acutely aware of the tendency of the middle finger to want to wiggle a
bit when I move the ring finger, but it has become easy to suppress. The
first finger and ring finger have become pretty tame.  I am pleased.

Anyway, just wanted to say thanks.  I feel that very solid progress is
happening.  This has never occurred before for me with the guitar.



I have a classical guitar and have been very keen to learn how
to play. I know basic basic chords and cannot play any kind of music.
Also,  I really have no musical background or understand phrases or
terminolgy. Is the ecourse easy to understand, I really want to build
a true foundation.  Just wondering if I will have difficulty understanding ?

Here it is in a nutshell.
My course is all about training the fingers
to have the physical skills required to
play Classical Guitar
.  The course also
can take you to pro-level technique within
each of the Five Disciplines if you so choose.
No music reading ability is required.
Now, once you have the physical skills
learned, reading and playing music becomes
1,000% easier as your brain won't have to
concentrate on six things at once.
Later this year, my next lesson series,
Mastering the Fretboard will be available and
will teach notes reading skills.  Then the
last series in my Trilogy, Mastering your Music
will come out which will teach how to
approach any piece of music and learn it
totally and not have typical memorization
Ideally, the courses should be taken in the
order I describe them above to shorten one's
total learning time, point A to B.
That's my mission after watching 30 years
of other players going through the agony of slow
So building a solid foundation ?
You've come to the right place.  The course is
logically laid out with full explanation in
a building block fashion plus I provide
constant support throughout.



Sakari - Bravo for what you are doing! I will recommend your method to others.

Here's a short story experience that your lessons reminded me of...
I remember my first lesson with David Russell in about 1980. I had been playing guitar for about
15 years, and seriously studying classical guitar for about 5 or 6 years. I practiced 4-5 hours
every day. And I thought I played fairly well.

I was selected to play first in the David Russell Master Class at UT and I played Hommage a
Tarrega by Juaquin Turina. I played it OK, with no mistakes... But I knew it was not my best./

After I played, David made a few nice comments. Then he asked to see my guitar -- A Ramirez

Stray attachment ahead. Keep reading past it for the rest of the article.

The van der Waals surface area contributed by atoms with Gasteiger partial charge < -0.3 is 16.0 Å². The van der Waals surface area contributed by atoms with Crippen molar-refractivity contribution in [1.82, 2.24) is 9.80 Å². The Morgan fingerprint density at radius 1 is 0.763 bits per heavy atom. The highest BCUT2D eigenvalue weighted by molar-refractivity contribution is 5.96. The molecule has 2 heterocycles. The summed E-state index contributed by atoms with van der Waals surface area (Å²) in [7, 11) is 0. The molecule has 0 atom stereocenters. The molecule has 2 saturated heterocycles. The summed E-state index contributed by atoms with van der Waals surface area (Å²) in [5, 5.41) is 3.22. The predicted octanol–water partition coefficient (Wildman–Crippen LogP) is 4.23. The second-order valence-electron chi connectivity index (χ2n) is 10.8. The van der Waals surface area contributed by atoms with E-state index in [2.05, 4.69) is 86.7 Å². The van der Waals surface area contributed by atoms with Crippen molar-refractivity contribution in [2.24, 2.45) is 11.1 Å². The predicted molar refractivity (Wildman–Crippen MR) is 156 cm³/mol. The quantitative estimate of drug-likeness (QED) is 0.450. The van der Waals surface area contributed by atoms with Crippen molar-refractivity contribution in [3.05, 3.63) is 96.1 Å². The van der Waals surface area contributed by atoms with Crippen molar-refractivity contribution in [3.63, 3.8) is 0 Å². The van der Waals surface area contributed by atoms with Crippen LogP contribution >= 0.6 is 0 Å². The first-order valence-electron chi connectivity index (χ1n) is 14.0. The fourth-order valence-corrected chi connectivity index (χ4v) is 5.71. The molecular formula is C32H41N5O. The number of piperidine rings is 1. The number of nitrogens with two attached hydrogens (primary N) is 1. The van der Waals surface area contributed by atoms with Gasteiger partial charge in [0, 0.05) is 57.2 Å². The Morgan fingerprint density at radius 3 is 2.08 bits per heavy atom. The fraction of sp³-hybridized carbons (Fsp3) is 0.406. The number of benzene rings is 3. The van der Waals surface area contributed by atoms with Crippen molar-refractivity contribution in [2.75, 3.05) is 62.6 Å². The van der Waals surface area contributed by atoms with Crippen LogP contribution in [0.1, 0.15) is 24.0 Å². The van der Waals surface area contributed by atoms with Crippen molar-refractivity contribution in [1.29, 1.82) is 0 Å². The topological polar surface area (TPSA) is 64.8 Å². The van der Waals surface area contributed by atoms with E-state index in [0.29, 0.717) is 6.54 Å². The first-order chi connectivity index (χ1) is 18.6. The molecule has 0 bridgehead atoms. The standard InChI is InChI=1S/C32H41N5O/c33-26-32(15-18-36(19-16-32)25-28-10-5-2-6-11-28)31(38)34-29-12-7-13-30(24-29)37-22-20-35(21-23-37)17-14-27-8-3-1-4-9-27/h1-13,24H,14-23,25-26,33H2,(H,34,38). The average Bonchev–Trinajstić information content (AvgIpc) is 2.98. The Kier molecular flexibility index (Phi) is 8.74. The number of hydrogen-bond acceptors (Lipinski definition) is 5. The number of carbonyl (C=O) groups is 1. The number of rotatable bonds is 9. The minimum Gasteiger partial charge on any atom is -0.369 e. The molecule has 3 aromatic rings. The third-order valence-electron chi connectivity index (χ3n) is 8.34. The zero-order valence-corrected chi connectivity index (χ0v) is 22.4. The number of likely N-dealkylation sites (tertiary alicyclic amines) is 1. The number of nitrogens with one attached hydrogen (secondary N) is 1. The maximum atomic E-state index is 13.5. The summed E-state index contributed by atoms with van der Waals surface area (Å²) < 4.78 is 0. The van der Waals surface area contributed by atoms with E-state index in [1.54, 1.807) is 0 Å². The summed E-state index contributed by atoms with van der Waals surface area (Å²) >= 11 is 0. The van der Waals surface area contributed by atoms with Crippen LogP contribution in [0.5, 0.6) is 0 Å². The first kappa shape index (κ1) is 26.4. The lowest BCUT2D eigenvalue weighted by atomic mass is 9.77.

1A Segovia Model which I had purchased in Madrid at Ramirez's shop the summer before. I
handed it to David, When he played the same Turina piece, not only was it much louder and
fuller, but his tone was so clean, bright, powerful, and colorful, that I was totally humbled. I had
never heard my guitar sound like that. Then he showed me how I was not correctly accenting the
Soleares. Then.... he told me I needed to re-think my entire right hand technique, shape of nails,
attack, and hand/arm position. I took several lessons with David over the next few years. He has
incredible command of the instrument and is a fantastic teacher.


Thank you for your story.  There's no question David
Russell is a brilliant player and I have admired his
abilities for decades as you have.
I have decided to dedicate my life to formalizing
my "Trilogy Method", of which, Mastering the
Five Disciplines is the first installment.
The principles are sound and I continually try to
refine it but only how they are communicated.
The next two lesson series are Mastering the Fretboard
to be followed by Mastering your Music.  Both of which
are uniquely counter-intuitve ways of capturing the
complexities of the guitar into a total method.  They should
be available later this year.
There certainly are other methods but I haven't found
any that tie it all together.  Often the student is handed
a book of scales and etudes in the first few months of
study and then simple pieces graduated up to extremely
difficult in way too rapid a time frame.  Trying to learn
all the skills simultaneously is just silly in my opinion.
The heart wrenching stories that come my way, often from
those in their 70's wishing things could have been different
after decades of amateur frustration just spur me on.
The lucky make progress and take master classes, the
remaining vast majority simple languish or quit.
I wish to change that in any way I can and I'm prepared
to cross any hurdle(s) necessary to make a difference.
The response so far has only encouraged me to believe
that I am on the right track.
Classical guitar online...who would ever imagined ?  But
you wouldn't believe how many taking the Disciplines course
e-mail and tell me they have shelved their music and follow
each lesson often requesting them on demand as they become
ready for them.  Years of frustration take their toll and they
are ready to get somewhere because traditional methods
didn't work.
Where will it all lead ?  I don't know but I do know that if
my ideas help lovers of classical guitar get closer to their
dream, then it will have been all worth while.
I do spend more time in front of a laptop than behind a guitar
these days but it's OK.  There's more a need for it than listening
to myself play and I am happy with my personal playing
accomplishments through the years so its time to give back.
I am fortunate to be able to spend full time at all this and I look
forward to the future !
Stay tuned...


Do you advocate open or closed hand position for the right hand?

The reason I ask is because the main difference between the two schools
has to do with which muscles are used to initiate the finger movement.